All practical illu-minants are made of carbon brought to incandescence (glowing). The types of illuminants fall into two classes: first, particles heated by the combustion of their own carbon, such as candles, lamps, and gas flames; second, particles of carbon heated by outside means, such as mantle gas-burners, electric incandescent lamps, electric arc lamps, etc.
Fig. 64. - Refraction of Light.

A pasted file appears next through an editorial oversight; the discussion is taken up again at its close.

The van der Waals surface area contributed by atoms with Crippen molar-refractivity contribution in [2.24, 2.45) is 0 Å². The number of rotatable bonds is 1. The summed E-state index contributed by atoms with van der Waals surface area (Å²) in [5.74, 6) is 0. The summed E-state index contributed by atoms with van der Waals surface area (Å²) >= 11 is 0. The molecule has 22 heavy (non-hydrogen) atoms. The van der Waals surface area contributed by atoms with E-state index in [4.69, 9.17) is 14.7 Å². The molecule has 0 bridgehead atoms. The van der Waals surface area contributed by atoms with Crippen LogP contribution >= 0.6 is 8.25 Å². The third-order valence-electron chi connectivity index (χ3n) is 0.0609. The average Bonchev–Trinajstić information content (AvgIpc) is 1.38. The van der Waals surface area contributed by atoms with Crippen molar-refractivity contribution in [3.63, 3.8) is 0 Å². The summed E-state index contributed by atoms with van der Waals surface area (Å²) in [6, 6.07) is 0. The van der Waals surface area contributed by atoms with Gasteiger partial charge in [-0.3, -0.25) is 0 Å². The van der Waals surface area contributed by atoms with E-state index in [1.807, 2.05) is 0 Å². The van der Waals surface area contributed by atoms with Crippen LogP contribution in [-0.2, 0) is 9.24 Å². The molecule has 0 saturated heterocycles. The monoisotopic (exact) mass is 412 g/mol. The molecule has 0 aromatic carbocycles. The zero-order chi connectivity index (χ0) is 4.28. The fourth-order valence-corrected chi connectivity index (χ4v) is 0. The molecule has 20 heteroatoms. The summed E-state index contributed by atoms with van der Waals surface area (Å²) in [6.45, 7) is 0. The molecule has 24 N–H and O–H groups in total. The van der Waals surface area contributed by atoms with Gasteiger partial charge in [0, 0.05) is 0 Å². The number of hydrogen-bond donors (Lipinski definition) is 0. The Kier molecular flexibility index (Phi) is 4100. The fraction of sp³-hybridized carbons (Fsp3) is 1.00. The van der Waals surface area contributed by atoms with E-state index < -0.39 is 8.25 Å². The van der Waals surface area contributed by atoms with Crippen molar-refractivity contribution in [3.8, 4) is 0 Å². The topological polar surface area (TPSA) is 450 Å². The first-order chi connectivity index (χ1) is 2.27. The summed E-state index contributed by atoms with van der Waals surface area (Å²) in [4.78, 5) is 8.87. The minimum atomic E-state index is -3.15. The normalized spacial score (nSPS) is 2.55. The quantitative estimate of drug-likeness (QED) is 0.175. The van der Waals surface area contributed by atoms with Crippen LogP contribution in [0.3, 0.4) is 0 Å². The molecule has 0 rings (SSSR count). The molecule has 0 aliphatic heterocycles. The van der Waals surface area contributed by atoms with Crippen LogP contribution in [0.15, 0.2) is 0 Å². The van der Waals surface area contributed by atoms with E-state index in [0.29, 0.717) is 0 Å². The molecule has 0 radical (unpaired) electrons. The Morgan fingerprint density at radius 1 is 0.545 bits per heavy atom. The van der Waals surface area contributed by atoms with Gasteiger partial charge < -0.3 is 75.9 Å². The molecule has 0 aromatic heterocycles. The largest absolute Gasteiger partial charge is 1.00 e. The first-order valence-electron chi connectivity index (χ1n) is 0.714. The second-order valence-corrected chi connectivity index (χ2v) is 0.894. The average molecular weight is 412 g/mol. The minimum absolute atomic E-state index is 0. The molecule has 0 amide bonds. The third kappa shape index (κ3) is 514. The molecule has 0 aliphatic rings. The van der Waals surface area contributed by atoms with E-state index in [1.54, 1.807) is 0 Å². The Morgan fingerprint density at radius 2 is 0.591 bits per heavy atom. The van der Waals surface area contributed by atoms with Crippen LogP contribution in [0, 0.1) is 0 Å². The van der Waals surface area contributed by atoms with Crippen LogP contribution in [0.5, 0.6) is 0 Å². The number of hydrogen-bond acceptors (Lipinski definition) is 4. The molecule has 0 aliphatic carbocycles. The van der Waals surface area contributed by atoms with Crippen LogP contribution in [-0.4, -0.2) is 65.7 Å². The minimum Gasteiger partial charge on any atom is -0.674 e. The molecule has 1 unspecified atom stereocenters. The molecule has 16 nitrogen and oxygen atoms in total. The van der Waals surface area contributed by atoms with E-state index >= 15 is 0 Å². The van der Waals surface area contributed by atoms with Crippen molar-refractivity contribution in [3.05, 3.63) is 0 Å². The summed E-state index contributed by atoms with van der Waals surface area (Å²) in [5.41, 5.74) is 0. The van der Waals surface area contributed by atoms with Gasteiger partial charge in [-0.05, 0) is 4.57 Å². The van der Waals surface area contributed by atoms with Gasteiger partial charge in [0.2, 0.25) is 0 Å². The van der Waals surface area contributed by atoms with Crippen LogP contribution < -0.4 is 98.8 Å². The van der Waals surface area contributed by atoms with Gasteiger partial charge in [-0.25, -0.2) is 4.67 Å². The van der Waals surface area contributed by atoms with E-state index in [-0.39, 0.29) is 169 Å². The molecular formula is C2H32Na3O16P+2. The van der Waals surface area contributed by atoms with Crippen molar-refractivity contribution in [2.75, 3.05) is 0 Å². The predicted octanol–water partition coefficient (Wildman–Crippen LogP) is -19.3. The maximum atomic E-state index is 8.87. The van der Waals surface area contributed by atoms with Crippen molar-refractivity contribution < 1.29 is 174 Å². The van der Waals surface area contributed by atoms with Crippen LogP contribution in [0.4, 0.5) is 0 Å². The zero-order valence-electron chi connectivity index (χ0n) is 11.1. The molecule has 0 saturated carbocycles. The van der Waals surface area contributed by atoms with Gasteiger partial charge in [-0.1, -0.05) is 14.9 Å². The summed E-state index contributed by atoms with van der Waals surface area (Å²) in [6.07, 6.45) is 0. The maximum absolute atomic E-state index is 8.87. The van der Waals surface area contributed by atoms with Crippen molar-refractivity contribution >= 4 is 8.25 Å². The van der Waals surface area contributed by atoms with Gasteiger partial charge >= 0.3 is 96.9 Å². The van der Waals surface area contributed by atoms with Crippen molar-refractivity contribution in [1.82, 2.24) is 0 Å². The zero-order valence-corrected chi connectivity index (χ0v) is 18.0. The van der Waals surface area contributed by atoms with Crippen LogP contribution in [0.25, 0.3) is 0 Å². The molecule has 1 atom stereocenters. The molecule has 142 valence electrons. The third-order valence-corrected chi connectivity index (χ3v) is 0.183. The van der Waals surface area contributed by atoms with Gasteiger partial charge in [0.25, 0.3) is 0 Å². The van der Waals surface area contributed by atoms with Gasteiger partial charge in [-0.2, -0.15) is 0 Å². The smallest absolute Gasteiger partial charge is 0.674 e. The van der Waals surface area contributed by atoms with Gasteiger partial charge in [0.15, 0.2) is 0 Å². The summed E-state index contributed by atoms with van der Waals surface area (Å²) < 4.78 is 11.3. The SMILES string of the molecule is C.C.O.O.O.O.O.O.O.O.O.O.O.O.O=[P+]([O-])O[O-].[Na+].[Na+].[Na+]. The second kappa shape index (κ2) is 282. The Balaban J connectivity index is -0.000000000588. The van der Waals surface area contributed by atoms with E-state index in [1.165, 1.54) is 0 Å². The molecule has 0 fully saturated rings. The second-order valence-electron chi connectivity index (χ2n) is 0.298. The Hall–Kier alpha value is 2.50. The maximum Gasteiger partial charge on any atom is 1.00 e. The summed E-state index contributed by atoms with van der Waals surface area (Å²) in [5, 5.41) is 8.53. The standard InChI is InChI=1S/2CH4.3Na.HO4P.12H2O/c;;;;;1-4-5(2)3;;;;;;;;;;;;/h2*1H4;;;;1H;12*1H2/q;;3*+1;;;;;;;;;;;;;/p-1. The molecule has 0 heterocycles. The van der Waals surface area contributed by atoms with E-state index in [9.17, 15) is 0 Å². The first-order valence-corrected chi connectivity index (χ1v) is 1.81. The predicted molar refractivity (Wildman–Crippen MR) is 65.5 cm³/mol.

A flame is caused by the glowing of solid particles that have been volatized, converted into vapor, and rendered luminous by intense heat. The flame of a common lamp or candle is produced by the oil or melted tallow rising between the fibers of the wick through capillary attraction (attraction which causes liquids to go up into minute openings). When the wick is ignited, the oil is heated to a state of vapor, which inflames as the oil first raised is used in burning. Other portions are attracted up the fibers, become vapor, and are burned likewise. In this way a constant, and steady combustion is maintained. The flame of a lamp is hollow, not solid, as the heated vapor must combine with oxygen before combustion can ensue. Hence, only the portions that come in contact with the air are transformed into flame. The vapor that rises from the wick in the center rises unburned. The hollow part of the flame is indicated by the darker and less luminous portion seen just above the wick.